It’s one of the smallest words in the English language and yet it carries the weight of a Crash Bandicoot boulder (not a 90s gamer? Just know that it’s heavy).
Two tiny letters, quick to say but slow to hear. The side effects can seem permanent, paralysing even – neurologically speaking.
Sometimes it’s indirect (the worst kind). It’s not physically spoken, it’s just referred to amongst the fluff of the unsuccessful interview email etiquette or the passive and unforeseen, ‘I’m just not ready for a relationship’ text.
Jeeps, Nigel it’s only taken you 3 months of dating to reach that epiphany but whatever, at least I’ve played an integral part in helping you realise you’re a grade A arsehole. Invoice you later.
There’s different kinds of rejection. There’s romantic rejection – sore and personal. Career rejection – deflating and exhausting. Dog rejection – savage and humiliating, especially if it happens in public. No, you’re waving at a sausage dog.
There’s also a mum ‘no’ and nothing is more soul destroying than a mum no. No you can’t have a Diet Coke at 10.30am, Lareese. Devastating.
All sub-categories of rejection, though, take on that familiar rocky feeling of unworthiness. And it physically hurts, albeit emotionally.
Research says that the same areas of our brain become activated when we experience rejection as when we experience physical pain, only when we try to recall a physical pain it’s harder to remember. We’re not attached to that pain because it doesn’t have a hold on us like emotional pain does.
Though I have to say, shaving my fingertip off is still pretty raw and I can articulate that pain very well, should any cognitive behaviour therapist need me for a case study.
It makes perfect sense. Look at child birth, the benchmark for The Pain of All Physical Pain, and yet a conversation with any mother will always boomerang right back to the emotional memory. The gratitude, the love, the new found respect for your body and your baby.
Pain narrates the story simply because it has to but it doesn’t dominate it.
But back to rejection – it destabilises our sense of belonging.
We are all social animals and people pleasers. Even if you profess to be a non-people pleasing person *breaking news for you bud* you’re still a people pleaser in hiding.
It’s just what we do.
When you’re served a no in life, you feel cast out, disconnected and hopeless. It’s the equivalent of realising you’re the last person on the white line waiting to be picked for a team in a game of rounders with muddy knees and a snotty nose to boot.
Before you know it, you’re on a mission to sabotage your self-esteem when it needs you the most.
“The greatest damage rejection causes is usually self-inflicted. Just when our self-esteem is hurting most, we go and damage it even further.” ~ Guy Winch, Psychologist
Initially, we’re incapable of being rational and matter of fact when faced with the ugly R word. Instead we look inwards, bemoaning our faults and zooming in on our inadequacies because it’s the easiest way to find answers and to make sense of our feelings – which is clever in a way because we’re looking for a solution.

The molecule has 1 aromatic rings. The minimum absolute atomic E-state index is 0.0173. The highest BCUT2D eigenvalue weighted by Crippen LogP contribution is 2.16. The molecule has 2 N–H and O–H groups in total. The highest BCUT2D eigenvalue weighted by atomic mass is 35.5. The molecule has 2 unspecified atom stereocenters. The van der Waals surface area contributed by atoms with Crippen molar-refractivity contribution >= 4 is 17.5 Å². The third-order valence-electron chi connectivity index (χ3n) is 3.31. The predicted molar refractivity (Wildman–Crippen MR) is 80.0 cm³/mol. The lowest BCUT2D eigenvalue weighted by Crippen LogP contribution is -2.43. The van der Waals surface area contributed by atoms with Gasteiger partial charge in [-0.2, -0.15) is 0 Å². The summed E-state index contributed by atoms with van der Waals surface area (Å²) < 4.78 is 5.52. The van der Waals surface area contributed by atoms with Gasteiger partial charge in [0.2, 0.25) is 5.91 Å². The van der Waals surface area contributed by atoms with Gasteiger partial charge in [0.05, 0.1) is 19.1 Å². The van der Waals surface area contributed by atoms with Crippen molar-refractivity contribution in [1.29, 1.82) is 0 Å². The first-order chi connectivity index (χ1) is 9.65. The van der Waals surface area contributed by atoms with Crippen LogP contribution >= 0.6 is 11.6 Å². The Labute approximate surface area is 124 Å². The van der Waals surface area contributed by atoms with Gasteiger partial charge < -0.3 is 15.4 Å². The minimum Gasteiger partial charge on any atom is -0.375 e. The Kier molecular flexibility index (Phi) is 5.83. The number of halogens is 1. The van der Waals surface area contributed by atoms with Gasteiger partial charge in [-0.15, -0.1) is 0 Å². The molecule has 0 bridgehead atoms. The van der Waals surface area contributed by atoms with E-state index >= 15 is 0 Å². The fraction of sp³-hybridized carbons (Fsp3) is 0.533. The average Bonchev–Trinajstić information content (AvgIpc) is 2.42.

We need answers.
Rejection, and the threat of it, is all around us. It’s on dating apps, it’s embedded in Tweets about a blog post you’ve written that someone doesn’t agree with, it’s a blue tick on WhatsApp or an unliked photo on Instagram – the ultimate bff crime. What does it all mean?
In our digital age, our primitive need to feel connected is amplified by the constant ease with which we can both communicate and deliberately fail to communicate.
The very tools we use to communicate can be used to fuel feelings of complete detachment. How meta is that?
But like most stuff we file under the ‘Shit Adult Life Throws At You’ folder, rejection (in all its shapes and sizes) is setting out to teach us something we didn’t previously know about ourselves, nor need to know about ourselves until now.
Getting a thick skin, wising up and discovering the boundaries of your self-belief – you don’t get to possess those attributes without having to kick a few demons right there in the groin.
If you went through life only ever hearing yeses, you’d never really know the true value and importance of a no. How you handle rejection can reveal so much about you but without it, you’ll never meet the person you’re capable of becoming.
Your self-belief is the hardest part of you you’ll ever have to learn to trust but rejection (with a little hindsight thrown in for good measure), weirdly, facilitates the process somewhat.
Resilience is a self-taught skill and there’s not a YouTube shortcut for it, you have to physically sit down and learn it but that’s kind of the beauty of it. It’s evolutionary.
It’s in your hands. You get to determine how rejection makes you feel and like a good foundation, you’ll begin to see that it’s a buildable formula.
Nos *eventually* make you stronger, they make you fight harder, they make you love harder, they make you recognise your self-worth and champion it.
Maybe it won’t happen overnight.
Maybe it’ll take 2 years but the interesting thing about rejection is that it’s nearly always paired with clarity which means, however long it takes, you’re going to look back on this experience – romantic or otherwise – and think, ah, that’s what that was all about. That’s what I needed to learn about me.
Your epiphany is en route. Hold on.
And when you get there I really hope you’re wearing a see-through, labia-baring swimsuit like I was because honestly, it’s fucking liberating.
Love you bye.
Wrap dress: Tobi
Shoes: New Look